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The lesbian, gay, bisexual, transgender and queer/questioning (LGBTQ) community has long been a medically-underserved minority population in the United States. Disparities experienced by LGBTQ patients, especially in cancer care, can lead to poorer outcomes and overall health. 

On Friday, March 22, Moffitt Cancer Center will host an LGBTQ+ Oncology Care Symposium, which will teach its clinical care team and healthcare providers in the community best care and practices for LGBTQ+ people with cancer.

“The LGBTQ+ community is underserved and the best way for us to correct that is to provide the proper education,” said Dr. Desiree Chachula, Moffitt’s Diversity and Inclusion manager. “This symposium will put a spotlight on a community that includes our neighbors and our friends. Better serving LGBTQ+ people with cancer is the motivation behind this symposium.”

Join us for the LGBTQ+ Oncology Awareness Symposium

When: March 22, 2019 from 12-5:30 p.m.
Where: Moffitt's Vincent A. Stabile Research Building

Click Here to Register

Guest speakers include Liz Margolies, LCSW (executive director of the LGBT Cancer Network in New York City), Dr. Patricia Emmanuel (USF Health Chief of Pediatrics and a founder of Ybor Youth Clinic), Dr. Matthew Schabath (Associate Member of Moffitt’s Department of Epidemiology), Dr. Gwendolyn Quinn (Livia S. Wan M.D. Professor of Obstetrics & Gynecology at NYU Langone Health), as well as a panel of oncologists, researchers, patients and community members who will share their perspectives on the importance of inclusive healthcare for LGBTQ people.

“Living as LGBTQ people, we have increased cancer risks, lower screening rates and additional challenges in survivorship,” said Margolies. “Right now there aren’t numbers about the community because none of the cancer registries ask about orientation or gender identity. The research that we do have available suggests that LGBTQ people have higher mortality rates.”

Margolies hopes that those who hear her speak will understand the importance of having the appropriate data that represents the LGBTQ community. She pointed to studies on health disparities in the black/African-American community to provide context.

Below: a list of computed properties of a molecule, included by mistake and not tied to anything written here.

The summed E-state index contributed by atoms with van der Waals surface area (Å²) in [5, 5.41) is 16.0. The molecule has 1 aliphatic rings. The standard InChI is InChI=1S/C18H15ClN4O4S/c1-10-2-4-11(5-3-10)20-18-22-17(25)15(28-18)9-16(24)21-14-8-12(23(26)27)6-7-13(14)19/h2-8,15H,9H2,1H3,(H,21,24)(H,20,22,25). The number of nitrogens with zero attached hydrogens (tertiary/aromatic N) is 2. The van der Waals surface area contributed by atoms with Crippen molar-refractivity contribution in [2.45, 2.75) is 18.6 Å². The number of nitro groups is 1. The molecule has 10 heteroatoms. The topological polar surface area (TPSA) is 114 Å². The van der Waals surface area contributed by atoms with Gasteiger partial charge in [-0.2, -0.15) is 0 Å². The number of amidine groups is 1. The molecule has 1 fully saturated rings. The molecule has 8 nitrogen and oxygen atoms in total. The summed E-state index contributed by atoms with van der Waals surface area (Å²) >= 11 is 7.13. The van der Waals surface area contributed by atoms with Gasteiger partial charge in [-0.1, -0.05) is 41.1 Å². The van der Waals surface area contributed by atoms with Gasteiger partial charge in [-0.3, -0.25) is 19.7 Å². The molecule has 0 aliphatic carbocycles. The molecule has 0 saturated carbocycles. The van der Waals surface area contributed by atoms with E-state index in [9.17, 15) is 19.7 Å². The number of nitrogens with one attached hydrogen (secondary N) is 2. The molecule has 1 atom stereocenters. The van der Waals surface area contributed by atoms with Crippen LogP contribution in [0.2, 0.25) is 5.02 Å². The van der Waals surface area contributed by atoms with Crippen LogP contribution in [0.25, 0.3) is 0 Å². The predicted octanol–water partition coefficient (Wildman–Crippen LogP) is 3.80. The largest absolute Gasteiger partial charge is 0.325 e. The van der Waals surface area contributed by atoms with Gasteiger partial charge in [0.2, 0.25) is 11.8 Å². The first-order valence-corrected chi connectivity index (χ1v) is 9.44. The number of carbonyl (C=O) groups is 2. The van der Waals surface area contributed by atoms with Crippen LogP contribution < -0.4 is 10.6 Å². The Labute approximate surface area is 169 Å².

“Right now we don’t know the reasons for LGBTQ mortality rates,” she said. “Collecting that information is key. For example, in terms of race, we know that white women are more likely to be diagnosed with breast cancer while black women are more likely to die from it. That helps medical professionals develop standard protocols, which are hugely important. That should be the ultimate goal for the LGBTQ community as well.”

According to a national survey led by Schabath and initiated by Moffitt to identify potential gaps in attitudes, knowledge and institutional practices for LGBTQ patients, 65.8 percent of oncologists agreed that it is important to know the gender identity of their patients. Additionally, 39.6 percent of oncologists said it is important to know a patient’s sexual orientation and 70.4 percent of oncologists were interested in receiving education regarding the unique health needs of LGBTQ patients.

“Three to 12 percent of the U.S. adult population identifies as LGBTQ,” said Schabath. “Studies show the LGBTQ population has an increased risk and poorer outcomes for certain cancers, but despite that increased risk, they are less likely to go to the doctor for screenings. This group also reported lower satisfaction with cancer care. Our survey identified there is need and a desire among oncologists for education and training about LGBTQ patients.” 

The symposium has several goals. Participants will:

  • Gain proficiency in current terms and concepts regarding sexual and  gender minorities
  • Be able to identify primary care needs in cancer preventative health for LGBTQ+ individuals, including cancer screenings
  • Be able to define social determinants of health and unique barriers to care for LGBTQ+ people and cancer care
  • Understand how to provide a safe healthcare space

“There is a direct relationship between discrimination and illness,” Margolies said. “If you look at the mortality rates for LGBTQ people who live in areas with high LGBTQ bias, we die 12 years sooner. Discrimination can literally take 12 years off of someone’s life. Events like this can have a huge and positive impact on that statistic.”